Influence of physicians’ life-stance on attitudes towards end-of-life decisions and actual end-of-life decision-making in six countries

Joachim Cohen, Johannes Van Delden, Freddy Mortier, Rurik Löfmark, M. Norup, Colleen Cartwright, K. Faisst, C. Canova, Bregje Onwuteaka-Philipsen, Johan Bilsen

Research output: Contribution to journalArticlepeer-review


Aim: To examine how physicians life stances affect their attitudes to end-of-life decisions and their actual end-of-life decision-making.

Methods: Practising physicians from various specialties involved in the care of dying patients in Belgium, Denmark, The Netherlands, Sweden, Switzerland and Australia received structured questionnaires on end-of-life care, which included questions about their life stance. Response rates ranged from 53% in Australia to 68% in Denmark. General attitudes, intended behaviour with respect to two hypothetical patients, and actual behaviour were compared between all large life-stance groups in each country.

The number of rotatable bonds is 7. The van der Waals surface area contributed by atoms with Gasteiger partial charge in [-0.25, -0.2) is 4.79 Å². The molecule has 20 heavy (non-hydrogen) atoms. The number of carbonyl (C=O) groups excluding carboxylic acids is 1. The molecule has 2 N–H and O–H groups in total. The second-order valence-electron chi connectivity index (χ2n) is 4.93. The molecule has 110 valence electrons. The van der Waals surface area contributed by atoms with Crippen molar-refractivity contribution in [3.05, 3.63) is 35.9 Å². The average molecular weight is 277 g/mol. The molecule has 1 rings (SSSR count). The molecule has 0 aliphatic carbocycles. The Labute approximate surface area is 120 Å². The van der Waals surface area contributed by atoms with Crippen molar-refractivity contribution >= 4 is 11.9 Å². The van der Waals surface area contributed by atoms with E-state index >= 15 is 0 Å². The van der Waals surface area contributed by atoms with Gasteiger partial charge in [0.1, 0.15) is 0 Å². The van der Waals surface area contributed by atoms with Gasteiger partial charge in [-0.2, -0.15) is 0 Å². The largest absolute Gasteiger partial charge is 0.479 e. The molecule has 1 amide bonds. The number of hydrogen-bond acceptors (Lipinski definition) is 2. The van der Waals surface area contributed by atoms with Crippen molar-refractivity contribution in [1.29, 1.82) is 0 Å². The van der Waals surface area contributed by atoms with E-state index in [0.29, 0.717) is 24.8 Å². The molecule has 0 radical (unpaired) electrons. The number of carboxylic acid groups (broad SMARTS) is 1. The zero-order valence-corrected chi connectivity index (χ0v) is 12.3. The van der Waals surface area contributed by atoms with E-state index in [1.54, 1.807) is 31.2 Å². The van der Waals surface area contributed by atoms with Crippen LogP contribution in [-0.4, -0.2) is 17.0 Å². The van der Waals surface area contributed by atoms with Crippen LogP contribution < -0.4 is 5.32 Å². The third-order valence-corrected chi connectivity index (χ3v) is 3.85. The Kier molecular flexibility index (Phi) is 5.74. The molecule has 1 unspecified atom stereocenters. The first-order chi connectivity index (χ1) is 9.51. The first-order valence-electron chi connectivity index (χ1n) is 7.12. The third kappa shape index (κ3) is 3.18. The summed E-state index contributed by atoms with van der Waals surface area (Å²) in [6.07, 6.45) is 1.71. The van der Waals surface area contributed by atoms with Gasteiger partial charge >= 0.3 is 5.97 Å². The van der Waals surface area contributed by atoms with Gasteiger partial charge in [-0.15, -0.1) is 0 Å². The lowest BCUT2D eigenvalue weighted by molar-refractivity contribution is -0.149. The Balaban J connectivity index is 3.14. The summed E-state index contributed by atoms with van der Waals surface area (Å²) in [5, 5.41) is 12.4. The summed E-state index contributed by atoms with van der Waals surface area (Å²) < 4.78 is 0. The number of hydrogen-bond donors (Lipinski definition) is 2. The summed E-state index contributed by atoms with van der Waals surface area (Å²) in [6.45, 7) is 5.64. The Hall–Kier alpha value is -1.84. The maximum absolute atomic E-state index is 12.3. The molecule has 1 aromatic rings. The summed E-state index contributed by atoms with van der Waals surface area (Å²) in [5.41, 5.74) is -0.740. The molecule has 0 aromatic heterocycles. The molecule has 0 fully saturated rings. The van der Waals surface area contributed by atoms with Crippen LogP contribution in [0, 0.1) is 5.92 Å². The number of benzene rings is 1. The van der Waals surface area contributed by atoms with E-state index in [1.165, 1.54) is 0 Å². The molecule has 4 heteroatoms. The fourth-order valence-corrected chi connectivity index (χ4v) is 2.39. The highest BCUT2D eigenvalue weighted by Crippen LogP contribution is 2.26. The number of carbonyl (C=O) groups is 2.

Results: Only small differences in life stance were found in all countries in general attitudes and intended and actual behaviour with regard to various end-of-life decisions. However, with regard to the administration of drugs explicitly intended to hasten the patient s death (PAD), physicians with specific religious affiliations had significantly less accepting attitudes, and less willingness to perform it, than non-religious physicians. They had also actually performed PAD less often. However, in most countries, both Catholics (up to 15.7% in The Netherlands) and Protestants (up to 20.4% in The Netherlands) reported ever having made such a decision.

Discussion: The results suggest that religious teachings influence to some extent end-of-life decision-making, but are certainly not blankly accepted by physicians, especially when dealing with real patients and circumstances. Physicians seem to embrace religious belief in a non-imperative way, allowing adaptation to particular situations.
Original languageEnglish
Pages (from-to)247-253
Number of pages7
JournalJournal of Medical Ethics
Issue number34
Publication statusPublished - 2008


  • religion
  • end of life decisions


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